Joe Black’s portrait of Davie Bowie made from painted test tubes. It’s better than a pencil drawing of Bowie, but it impresses me in the same way.

This next image was done by another artist, Zac Freeman, only instead of painting small objects and putting them in a grid system, he used discarded everyday objects.

Portrait made out of found objects, by Zac Freeman.

My guess is a lot of people are blown away by these, because this is the sort of art that’s always popping up in my Facebook feed. After a couple years of seeing similar work, I’ve lost interest, even if the results are spectacular on the surface. My point is that this is the sort of “skill” that everyone can appreciate when it comes to art = mimicry (and the obvious labor that produced it). But this fealty to the appearance of physical reality only goes so far.

I don’t recall Vincent Van Gogh ever fully mastering realism, and his early works were sometimes painfully clumsy.  Look at the image of his “Potato Eaters” below, and notice how the woman on the right’s left arm is much longer than her right arm, particularly the span between the shoulder and elbow. All the steaming beverages she’s pouring are going to end up scorching the girl, because the table is tilting down in the front at a steep incline. Meanwhile the back of the man’s chair on the left is bolt upright at 90 degrees, parallel with the edge of the canvas, while the seat is at an exact right angle, even though the chair is turned away from us. We are looking down at the table, but up at the lamp. That (unintentional) optical illusion is worthy of M. C. Escher, or René Magritte!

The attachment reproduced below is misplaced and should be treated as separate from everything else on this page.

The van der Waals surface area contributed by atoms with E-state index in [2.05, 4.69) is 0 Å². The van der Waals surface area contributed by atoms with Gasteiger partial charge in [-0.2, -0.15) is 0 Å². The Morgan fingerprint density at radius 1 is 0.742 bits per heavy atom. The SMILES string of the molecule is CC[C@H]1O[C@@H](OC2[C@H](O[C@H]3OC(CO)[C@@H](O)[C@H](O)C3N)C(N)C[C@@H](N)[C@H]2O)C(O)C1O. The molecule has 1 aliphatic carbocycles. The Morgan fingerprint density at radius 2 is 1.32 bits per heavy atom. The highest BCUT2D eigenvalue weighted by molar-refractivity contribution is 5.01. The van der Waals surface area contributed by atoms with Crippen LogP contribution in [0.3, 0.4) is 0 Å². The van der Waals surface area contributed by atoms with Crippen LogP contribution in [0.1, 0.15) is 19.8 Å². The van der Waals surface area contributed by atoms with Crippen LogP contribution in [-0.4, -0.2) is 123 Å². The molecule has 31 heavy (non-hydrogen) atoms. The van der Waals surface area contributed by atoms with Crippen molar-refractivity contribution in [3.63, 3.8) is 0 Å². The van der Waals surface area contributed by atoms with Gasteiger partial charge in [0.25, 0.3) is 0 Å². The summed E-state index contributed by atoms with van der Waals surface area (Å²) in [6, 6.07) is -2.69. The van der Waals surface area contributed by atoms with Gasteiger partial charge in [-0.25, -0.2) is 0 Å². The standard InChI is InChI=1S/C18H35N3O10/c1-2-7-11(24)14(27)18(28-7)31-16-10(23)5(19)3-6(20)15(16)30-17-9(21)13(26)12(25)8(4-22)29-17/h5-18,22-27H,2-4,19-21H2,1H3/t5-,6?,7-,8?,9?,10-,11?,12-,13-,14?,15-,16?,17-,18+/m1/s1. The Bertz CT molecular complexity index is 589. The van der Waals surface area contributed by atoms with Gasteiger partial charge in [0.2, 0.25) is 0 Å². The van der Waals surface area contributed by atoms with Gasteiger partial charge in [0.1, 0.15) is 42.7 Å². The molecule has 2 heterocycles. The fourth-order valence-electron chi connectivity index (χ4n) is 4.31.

Van Gogh’s “Potato Eaters” of 1885 is riddled with perspectival and anatomical gaffes, but still hits it out of the park.

This painting, which the great artist spent a couple weeks polishing, is a hopeless abomination from the perspective of a beginning drawing class. Nevertheless, it is an amazing achievement in painting, which despite being a compendium of technical errors, is coherent and succeeds by its own inner logic – it looks good. If you turn it upside down, so that you don’t worry about the whole family suffering from inherited birth defects, you can see that it has a structural integrity in terms of color, line, movement, composition, and especially lights and darks…

Upside down, it’s easy to see how everything falls together reasonably well, if you look at it in terms of abstract painterly qualities, rather than as an attempt at a realistic depiction.

Sure, the girl in the foreground is smack in the  middle of the image, and would have been better moved to either side, compositionally speaking, but when you consider his motives, and that seeing the potatoes and the drinks being poured were essential to him, it can be overlooked.

I know I’m going on a tangent, but I’m researching this as I’m writing it, so I can share accurate information, and I just happened upon a painting by one of Van Gogh’s two favorite artists at the time, and it’s very relevant to the argument I’m making.

Jozef Israëls – Peasant family at the table (1882). Vincent had seen this painting, or a reproduction, and this was the bar he’d set for himself. Click to see full-sized image.

Vincent had written to his brother about his admiration for Jozef Israëls, and disinterest in the Impressionists.